Apple will give iPhone owners the ability to turn off its controversial power throttling system in iOS 11.3, the latest in its ongoing mea-culpa over slowing older devices. Confirmed as part of the upcoming iOS 11.3 release – though not quite ready for today’s developer preview – the new features will not only offer more information about battery health, but also give users control over whether Apple’s performance safeguards are applied.
It’s fair to say Apple had good intentions with its iPhone throttling system. The company’s goal, it has said repeatedly, was to prevent older iPhone models with degraded battery health from crashing unexpectedly, when system-intensive apps put more demands on power than the li-ion packs could provide. Rather than an unexpected and frustrating system reboot, iOS would instead merely slow the iPhone down briefly.
What Apple failed to do, however, was communicate that process clearly. Combined with a greater than expected awareness among users that their iPhone was running slower than expected, and a battery health warning that only showed up when the battery was very far gone, owners felt misled. Indeed, several class action suits accusing Apple of planned obsolescence have sprung up in the aftermath of the system being publicized.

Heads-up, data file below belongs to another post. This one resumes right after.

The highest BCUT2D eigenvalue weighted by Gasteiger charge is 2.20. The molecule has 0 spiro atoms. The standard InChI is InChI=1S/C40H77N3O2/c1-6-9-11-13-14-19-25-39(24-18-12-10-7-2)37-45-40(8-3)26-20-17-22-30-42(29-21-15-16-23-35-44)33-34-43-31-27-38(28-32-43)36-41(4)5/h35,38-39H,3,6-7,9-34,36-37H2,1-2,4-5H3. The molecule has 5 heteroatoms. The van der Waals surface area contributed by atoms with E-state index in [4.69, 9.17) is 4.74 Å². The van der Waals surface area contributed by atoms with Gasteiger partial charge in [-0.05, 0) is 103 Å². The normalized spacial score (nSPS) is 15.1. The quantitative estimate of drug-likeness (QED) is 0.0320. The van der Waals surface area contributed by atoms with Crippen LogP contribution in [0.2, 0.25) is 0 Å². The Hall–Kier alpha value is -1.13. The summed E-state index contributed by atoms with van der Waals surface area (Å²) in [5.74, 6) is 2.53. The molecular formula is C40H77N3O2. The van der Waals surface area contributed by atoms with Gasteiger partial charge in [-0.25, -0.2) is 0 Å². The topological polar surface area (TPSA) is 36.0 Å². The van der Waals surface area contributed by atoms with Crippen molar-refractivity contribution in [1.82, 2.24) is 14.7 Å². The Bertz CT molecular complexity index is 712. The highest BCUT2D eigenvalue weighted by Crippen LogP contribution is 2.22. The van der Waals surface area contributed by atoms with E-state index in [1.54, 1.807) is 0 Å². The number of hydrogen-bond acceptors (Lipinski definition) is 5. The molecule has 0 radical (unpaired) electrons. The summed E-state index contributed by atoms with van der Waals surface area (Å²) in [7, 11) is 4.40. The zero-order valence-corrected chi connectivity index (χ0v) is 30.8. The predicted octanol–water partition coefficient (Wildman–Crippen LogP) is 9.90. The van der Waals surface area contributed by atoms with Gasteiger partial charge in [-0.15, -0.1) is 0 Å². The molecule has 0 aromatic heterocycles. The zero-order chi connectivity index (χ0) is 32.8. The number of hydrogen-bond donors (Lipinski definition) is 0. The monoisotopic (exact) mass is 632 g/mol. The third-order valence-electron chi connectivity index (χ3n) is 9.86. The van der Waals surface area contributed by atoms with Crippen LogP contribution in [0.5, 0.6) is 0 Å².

Apple responded to the criticism by revamping its battery replacement program. Eligible iPhones would get a replacement battery for $29 rather than the usual $79, and Apple loosened its requirements for that process too. Unsurprisingly, that led to battery shortages in Apple stores.
If you’re waiting for battery stock to arrive – or simply don’t trust iOS to do its power management invisibly – iOS 11.3 will offer some options. A new feature in the upcoming release will show battery health more clearly on iPhone 6 and later. Heading into the “Battery” sections of the Settings menu will show not only the current health, but also a recommendation of whether servicing is required.
In addition, the power management feature Apple is using to dynamically control maximum power is now presented as a toggle which the user themselves can control. Also found in the “Battery” menu, it’s now a switch that can be shut off if you prefer. Those with an iPhone 6, iPhone 6 Plus, iPhone SE, iPhone 6s, iPhone 6s Plus, iPhone 7, or iPhone 7 Plus will be able to control the setting; the power management is not currently applied to other iPhones or iOS devices.
Apple says the two new battery and performance features will be added in a later iOS 11.3 beta release, and aren’t available in today’s developer preview. However, they’ll be part of the settings options by the time the iOS 11.3 public release arrives, which is expected this spring.